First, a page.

Reviews agree that the male dancing cast is out of this world. Street urchins — based on a newsboy strike back in 1899 – fly into the air with nary a BMX bike or skate board in sight. Because the sets soar and move in a vertical direction, many suggest sitting in the Mezzanine level (the first balcony or first few rows of the first balcony) of the theater to get a rockin’ view.

Something to keep in mind — here and there, “Newsies” floats adult innuendo and one woman runs a men’s entertainment theater.

“Matilda the Musical”
Based on Roald Dahl’s novel, “Matilda the Musical” began wowing audiences of all ages in 2010 in England. The show has garnered five Tony awards, including the Best Book of a Musical. The Wall Street Journal says, “The makers of Matilda have done the impossible—triumphantly! It is smart, sweet, zany and stupendous fun.”

“Disney’s Beauty & the Beast”
Often live shows take place in grand dame theaters dripping in opulence, allowing you to introduce your kids to a show and a theater from yesteryear. Seeing theater in Atlanta – where we live – usually means spending time in the insane grandeur of The Fox Theater, a jewel-box treasure built in 1929.

Our budget can usually manage one – maybe two – theater shows a year and I’m thrilled we chose “Beauty & the Beast.” The elaborate sets reminding me of the gossamer wings of a butterfly, the singing, and the special effects (when the Beast turns Prince) dazzled.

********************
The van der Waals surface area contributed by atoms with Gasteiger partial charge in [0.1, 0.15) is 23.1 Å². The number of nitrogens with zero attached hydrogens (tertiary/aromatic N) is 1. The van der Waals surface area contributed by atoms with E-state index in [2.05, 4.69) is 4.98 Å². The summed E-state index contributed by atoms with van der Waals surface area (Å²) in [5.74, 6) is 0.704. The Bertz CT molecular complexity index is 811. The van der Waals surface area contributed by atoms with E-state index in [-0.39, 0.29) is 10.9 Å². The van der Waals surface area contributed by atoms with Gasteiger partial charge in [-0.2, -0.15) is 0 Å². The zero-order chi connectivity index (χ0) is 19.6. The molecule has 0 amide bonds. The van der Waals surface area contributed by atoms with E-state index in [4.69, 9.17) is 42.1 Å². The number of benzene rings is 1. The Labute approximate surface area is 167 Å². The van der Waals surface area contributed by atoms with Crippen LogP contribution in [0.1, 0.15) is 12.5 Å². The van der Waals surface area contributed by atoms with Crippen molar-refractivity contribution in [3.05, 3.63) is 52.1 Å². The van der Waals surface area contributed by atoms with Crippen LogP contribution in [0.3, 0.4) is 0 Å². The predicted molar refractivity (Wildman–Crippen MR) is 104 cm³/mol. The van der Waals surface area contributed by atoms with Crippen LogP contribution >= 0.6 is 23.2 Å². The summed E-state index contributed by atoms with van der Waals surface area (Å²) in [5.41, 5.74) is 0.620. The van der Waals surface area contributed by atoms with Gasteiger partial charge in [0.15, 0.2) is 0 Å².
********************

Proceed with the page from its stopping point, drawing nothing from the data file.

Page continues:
But when Lumiere begins singing, “Be. Our. Guest. . .” chills flew up our legs and didn’t stop until the number concluded with forks and plates and whatnot dancing and singing as they welcomed Belle to their magical castle.

“The Lion King”
At age ten, I had to pull my boys out of a sandbox of friends, cram them into clean clothes, and endure grumpy comments from the back seat all the way to “The Lion King.” But as a particularly cool animal (puppet like you’ve never seen) emerged on stage, one son leaned in and whispered, “this is AWESOME!”

“The Lion King” became the gold standard for live theater in my family.

When I saw that “Wicked” – based on a novel by Gregory Maguire — was about to hit town, I Googled its appropriateness for kids. I wanted to know: is “Wicked” more interesting for girls or boys? Were the themes too over-21? Would a scene make my then 10-year-olds uncomfortable? Answer: no, no, and no.

The songs, including “Defying Gravity,” “Popular, “and “For Good,” are fabulous and, along with the story line, drive home the message that a thoughtful, caring life is a more vital pursuit than a pouf-ball, party lifestyle (let’s just say Glinda matures).

Ironically, this show put Idina Menzel on everybody’s play list; she originally played Elphaba — a character who doesn’t care about being popular.

Wicked is probably best for kids who’ve seen other live shows.

— Wendy Irvine

Wendy Irvine is a homeschooling mom of twin 12-year-old beach fanatics. Follow Wendy’s family travel tips on Twitter @WendyIrvine.

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Exploring Nature Beyond the Sands of Daytona Beach

February 22nd, 2016

Each year thousands of visitors flock to Daytona Beach, where they enjoy playing in the sand, surf and sun along the Atlantic Ocean. However, this Florida city offers more natural experiences than just those found along its oceanfront property, many that are just minutes from the beach, yet feel like a world away. Here is a closer look at three such sites: Spruce Creek Park & Campground, Tuscawilla Preserve and De Leon Springs State Park. As a bonus, these natural beauties are either free to the public or simply require a low entrance fee per car.